I've just got to share the good stuff I read.

I love to read. I read every chance I get. If I read something really good, I want to share it with my friends and co-workers. I make copies of magazine articles, read aloud to my students, tell others about good books I'm reading, and keep a book with me at all times.

I love teaching and learning new things. I need a place to share some of the lessons and what my students and I learn. Since my teaching situation is different from everyone else's in my school, I would like to tell all of you in the blog-o-sphere about these great lessons.

Feel free to share what you are reading, teaching and learning with us in the comments.

Thursday, July 28, 2016

What I saw around Savannah

Last week I participated in a National Endowment for Humanities teacher workshop in Savannah, Georgia. It was a great learning experience with quality speakers and field trips to places of significance in the story of Gullah Geechee people.

This was a whipping tree that was on a plantation that later became a cemetery.

This statue commemorates the people who came to Savannah as slaves. It is located near the river. Not sure what message the artist wanted to convey with the people in modern dress.

Isaac, whose 'basket' name was Dog, let us feel the difference in crab nets plain and dipped in paint. Guess which one lasts longer in sea water.

Tom tried his hand at making a loop on the crab net after I tried it. I thought it would be more like crocheting but it was more like macrame.

This was a former oyster shucking shed. Now it is part of a learning center.

Closer view of oyster shed.

We had a cultural immersion/low country crab boil at the Pin Point Center.  It  reminded me of a crawfish boil. They didn't use quite the same spices and there was no remoulade or come back sauce.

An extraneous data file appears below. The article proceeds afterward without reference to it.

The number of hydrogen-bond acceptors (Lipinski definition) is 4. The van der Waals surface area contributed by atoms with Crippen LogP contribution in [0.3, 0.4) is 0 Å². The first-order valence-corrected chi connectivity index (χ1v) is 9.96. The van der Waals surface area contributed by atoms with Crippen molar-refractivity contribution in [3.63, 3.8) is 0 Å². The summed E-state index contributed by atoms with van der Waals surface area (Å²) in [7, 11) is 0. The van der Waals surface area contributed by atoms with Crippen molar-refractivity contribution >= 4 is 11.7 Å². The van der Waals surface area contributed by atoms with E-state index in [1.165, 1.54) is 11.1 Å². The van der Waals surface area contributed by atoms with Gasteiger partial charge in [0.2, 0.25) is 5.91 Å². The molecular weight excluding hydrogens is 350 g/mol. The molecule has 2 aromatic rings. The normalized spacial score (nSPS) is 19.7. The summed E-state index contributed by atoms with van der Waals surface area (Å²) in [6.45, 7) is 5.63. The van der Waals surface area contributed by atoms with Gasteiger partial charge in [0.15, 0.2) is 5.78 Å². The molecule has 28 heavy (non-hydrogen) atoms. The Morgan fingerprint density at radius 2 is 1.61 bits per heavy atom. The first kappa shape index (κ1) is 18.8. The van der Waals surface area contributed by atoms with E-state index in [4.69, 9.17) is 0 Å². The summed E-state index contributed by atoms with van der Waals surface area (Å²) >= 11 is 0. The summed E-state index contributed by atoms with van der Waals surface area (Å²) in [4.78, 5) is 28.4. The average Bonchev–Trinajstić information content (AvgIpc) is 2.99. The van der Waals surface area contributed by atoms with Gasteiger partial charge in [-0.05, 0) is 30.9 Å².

Another field trip was to the Penn Center in South Carolina. This former school was started in 1862 during the Civil War. The morning was spent on traditional school subjects and the afternoons were spent learning trades like basket weaving, farming, carpentry, and cooking.

The grounds were filled with trees covered with Spanish moss.

In the 1960's Martin Luther King, Jr. met with his supporters and associates at the Penn Center.

We enjoyed hearing Ron Baise sing. Have you heard of Gullah, Gullah Island? It was a TV show that Ron and his family were on a few years back. 

This room in the library was made to look like a sweet grass basket. The community was involved in the planning of the library and it was an important place in their community.

We visited this praise house on our way back. Each community had a praise house where people came to worship Tuesday, Thursday, and Sunday nights. They would take care of problems with sassy children, wayward church members, and other small disputes here.

There are more photos. I'll try to post them soon.